Disney’s “America the Beautiful” was the second film to appear in Walt Disney’s “Circarama”, the amazing “movies-in-the-round” system which presented a complete circle of cinema-spectacle projected on a continuous 360 degrees screen.
The presentation took audiences on a tour through the United States of America. “America the Beautiful” debuted in the American pavilion at the 1958 Brussels World’s Fair (Belgium, Europe) and it was the first Disney attraction to open outside a Disney theme park.
The film, “America the Beautiful” was created at the request of Howard S. Cullman, U.S. Commissioner General in charge of the American exhibit at the Brussels Fair, and was sponsored by the Ford Motor Company Fund.
Commissioner Cullman once stated that the presentation made “possible the showing of America’s scenic beauties and institutions on an unprecedented scale and in the most dramatic presentation yet conceived, for people of the world who will visit our U.S. Pavilion at the 1958 Brussels World’s Fair.”
The presentation was shaped as an eighteen-minute spectacle, to be presented at the Fair in day long continuous schedules (23 screenings), in its specially constructed round theater designing by Edward D. Stone. The facade of the theater had a white ceramic grille, a kind of screening then typical of Stone’s work.
The Circarama Theater can be seen on the right.
William C. Ralke, a Los Angeles audio-visual equipment expert, installed the Circarama apparatus.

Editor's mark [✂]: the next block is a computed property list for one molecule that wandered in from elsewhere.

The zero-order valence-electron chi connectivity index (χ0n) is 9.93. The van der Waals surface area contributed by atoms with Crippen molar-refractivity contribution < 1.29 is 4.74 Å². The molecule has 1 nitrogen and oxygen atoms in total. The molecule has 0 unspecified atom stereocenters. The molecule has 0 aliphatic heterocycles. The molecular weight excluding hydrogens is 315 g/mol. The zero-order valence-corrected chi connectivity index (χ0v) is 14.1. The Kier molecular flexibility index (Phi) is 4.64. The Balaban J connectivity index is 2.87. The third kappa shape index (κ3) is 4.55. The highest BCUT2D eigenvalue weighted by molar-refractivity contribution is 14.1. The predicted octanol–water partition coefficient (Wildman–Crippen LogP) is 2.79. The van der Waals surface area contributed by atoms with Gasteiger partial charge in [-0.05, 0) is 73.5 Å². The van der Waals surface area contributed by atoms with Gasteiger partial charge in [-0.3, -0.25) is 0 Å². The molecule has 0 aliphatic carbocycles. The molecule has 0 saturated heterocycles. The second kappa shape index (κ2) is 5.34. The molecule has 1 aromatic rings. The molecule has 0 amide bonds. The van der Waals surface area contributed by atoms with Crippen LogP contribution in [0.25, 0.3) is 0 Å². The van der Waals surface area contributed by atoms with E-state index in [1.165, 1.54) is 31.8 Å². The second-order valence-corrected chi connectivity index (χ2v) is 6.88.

After the 1958 Brussels World’s Fair, the Circarama theater was demolished. The film was returned to Disneyland, where it opened under “Bell Telephone” Sponsorship, in 1960. The presentation also traveled for approximately nine years under the auspices of the U.S. Information Agency.
Walt Disney and André Vanneste (named a Disney Legend in 1997 at the occasion of the fifth anniversary of Disneyland Paris) visited the Brussels Fair in July 1958.
Didier Vanneste, son of André, recalled:
"Walt wanted to visit the exposition like a regular tourist. My father got him into the exposition, but the journalists recognized Walt even though he was incognito wearing a hat and sunglasses. Walt was well known in Belgium. There, he was considered the number one friend of all children."
According to information of the Disney Archives, Walt Disney traveled to Brussels from Berlin on Wednesday July 2, 1958, staying at the Palace Hotel. The archives indicate that he went to Zermatt (for the filming of “Third Man on the Mountain” - movie inspired the Matterhorn Bobsleds at Disneyland Park) on July 6, via Geneva, Lausanne, and Montreux, Switzerland. So Walt must have visited the Fair between July 2 and July 6, 1958.
Today, the above-mentioned “Palace Hotel” still exists! It is now called “Hotel Crowne Plaza Brussels – Le Palace” and it can be found at the Place Rogier, Brussels, Belgium.
The American pavilion of the 1958 Brussels World’s Fair anno March 2012.
The "Palace Hotel" Brussels anno August 2013.
Photo scale model:
Many thanks to the kind people of the 'Walt Disney Archives' for assisting me with my research.